That means more to me than getting wet: still this is
your harmless fairy, monster.
STEPH:
I will fetch off my bottle, though I be o'er ears for(235)
my labour.
STEPH:
I will fetch off my bottle, although I’ll be head over
heels in muck for my efforts.
CALIBAN:
Prithee, my king, be quiet. Seest thou here;
This is the mouth o‘th’ cell. No noise, and enter.
Do that good mischief which may make this island
Thine own for ever, and I, thy Caliban,(240)
For aye thy foot-licker.
CALIBAN:
Please, my king, be quiet. Look here,
This is the mouth of the dwelling: make no noise and enter.
Do that good deed which may make this island
Your own forever, and I, your Caliban,
Your foot-licker forever.
STEPH:
Give me thy hand. I do begin to have bloody
thoughts.
STEPH:
Give me your hand: I begin to have bloody
thoughts.
TRINC:
[seeing the apparel] O King Stephano! O peer! O worthy
Stephano!(245)
Look what a wardrobe here is for thee!
TRINC:
O King Stephano! O peer! O worthy Stephano!
Look what a wardrobe is here for you!
CALIBAN:
Let it alone, thou fool; it is but trash.
CALIBAN:
Let it alone, you fool; it is only trash.
TRINC:
[putting on a garment] O, ho, monster! We know what
belongs to flippers. O King Stephano!
TRINC:
O, ho, monster! We know what belongs to
trashy clothes.—O King Stephano!
STEPH:
Put off that gown, Trinculo. By this hand, I'll have that(250)
gown.
STEPH:
Take off that gown, Trinculo; by this hand, I'll
have that gown.
TRINC:
Thy grace shall have it.
TRINC:
Your Grace shall have it.
CALIBAN:
The dropsy drown this fool! What do you mean
To dote thus on such luggage? Let't alone,
And do the murder first. If he awake,(255)
From toe to crown he'll fill our skins with pinches,
Make us strange stuff.
CALIBAN:
The swelling disease drown this fool! What do you mean
By being so stupidly fond like this on such goods? Let's get going
And do the murder first. If he awakens,
He'll fill our skins with pinches from toe to head;
Turn us into strange stuff.
STEPH:
Be you quiet, monster. Mistress lime, is not this my
jerkin? Now is the jerkin under the line. Now, jerkin,
you are like to lose your hair and prove a bald jerkin.(260)
STEPH:
Are you quiet, monster.—Mistress Line, isn’t
this my jacket? Now the jacket is under the line: now,
jacket, you are likely to lose your hair, and wind up a bald
jacket.
TRINC:
Do, do! We steal by line and level, an't like your
grace.
TRINC:
Do, do: we steal by straight line and level, if it pleases
your Grace.
STEPH:
I thank thee for that jest. Here's a garment for't. Wit
shall not go unrewarded while I am king of this country.
‘Steal by line and level’ is an excellent pass of pate.(265)
There's another garment for't.
STEPH:
I thank you for that joke: here's a garment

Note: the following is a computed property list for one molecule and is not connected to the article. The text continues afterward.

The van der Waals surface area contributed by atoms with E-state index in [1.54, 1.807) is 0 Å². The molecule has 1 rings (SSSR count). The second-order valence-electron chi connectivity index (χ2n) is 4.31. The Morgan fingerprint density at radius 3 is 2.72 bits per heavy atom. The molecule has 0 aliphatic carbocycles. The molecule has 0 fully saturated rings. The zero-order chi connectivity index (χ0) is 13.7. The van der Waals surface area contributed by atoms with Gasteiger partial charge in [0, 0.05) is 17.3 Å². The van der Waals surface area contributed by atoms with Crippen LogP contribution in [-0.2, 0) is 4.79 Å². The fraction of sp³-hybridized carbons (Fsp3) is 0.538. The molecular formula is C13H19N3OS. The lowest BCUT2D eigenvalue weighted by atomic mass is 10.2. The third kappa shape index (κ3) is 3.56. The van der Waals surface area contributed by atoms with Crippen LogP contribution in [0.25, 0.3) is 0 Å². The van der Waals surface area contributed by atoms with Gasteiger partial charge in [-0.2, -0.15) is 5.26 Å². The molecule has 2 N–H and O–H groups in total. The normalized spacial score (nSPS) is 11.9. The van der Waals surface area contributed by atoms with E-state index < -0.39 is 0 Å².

for it: wit shall not go unrewarded while I am king of
this country: “we steal by straight line and level,” is an excellent
use of the head: there's another garment for it.
TRINC:
Monster, come, put some lime upon your fingers,
and away with the rest.
TRINC:
Monster, come, put some sticky stuff on your fingers,
and take away all the rest.
CALIBAN:
I will have none on't. We shall lose our time,
And all be turned to barnacles, or to apes(270)
With foreheads villanous low.
CALIBAN:
I’ll have none of it. We shall lose our opportunity,
And we’ll all be turned into geese, or into apes
With villainous, low foreheads.
STEPH:
Monster, lay to your fingers. Help to bear this away
where my hogshead of wine is, or I'll turn you out of my
kingdom. Go to, carry this.
STEPH:
Monster, move your fingers: help carry this
away to where my store of wine is, or I'll throw you out
of my kingdom. Go on; carry this.
TRINC:
And this.(275)
TRINC:
And this.
STEPH:
Ay, and this. [They load Caliban with the apparel]
STEPH:
Yes, and this.

[A noise of hunters heard. Enter divers spirits in the shape of dogs and hounds, and hunting them about; Prospero and Ariel setting them on]

PROSP:
Hey, Mountain, hey!
PROSP:
Hey, Mountain, hey!
ARIEL:
Silver! I there it goes, Silver!
ARIEL:
Silver! There it goes, Silver!
PROSP:
Fury, Fury! There, Tyrant, there! Hark! Hark!

[Exeunt Stephano, Trinculo, and Caliban followed by spirits]

[to Ariel] Go, charge my goblins that they grind their(280)
joints
With dry convulsions, shorten up their sinews,
With aged cramps, and more pinch-spotted make them
Than pard or cat o'mountain.
PROSP:
Fury, Fury! There, Tyrant, there! Listen, listen!

Go, order my goblins that they torment their joints
With dry convulsions; shorten up their muscles
With long-lasting cramps, and make them more spotted
With pinches than a leopard, or mountain cat.

ARIEL:
Hark, they roar!(285)
ARIEL:
Listen, they roar.
PROSP:
Let them be hunted soundly. At this hour
Lie at my mercy all mine enemies.
Shortly shall all my labours end, and thou
Shalt have the air at freedom. For a little
Follow, and do me service.(290)
PROSP:
Let them be hunted soundly. At this hour
All my enemies lie at my mercy;
Shortly all work shall end, and you
Shall have your freedom; follow me for a little,
And wait on me.

[Exeunt]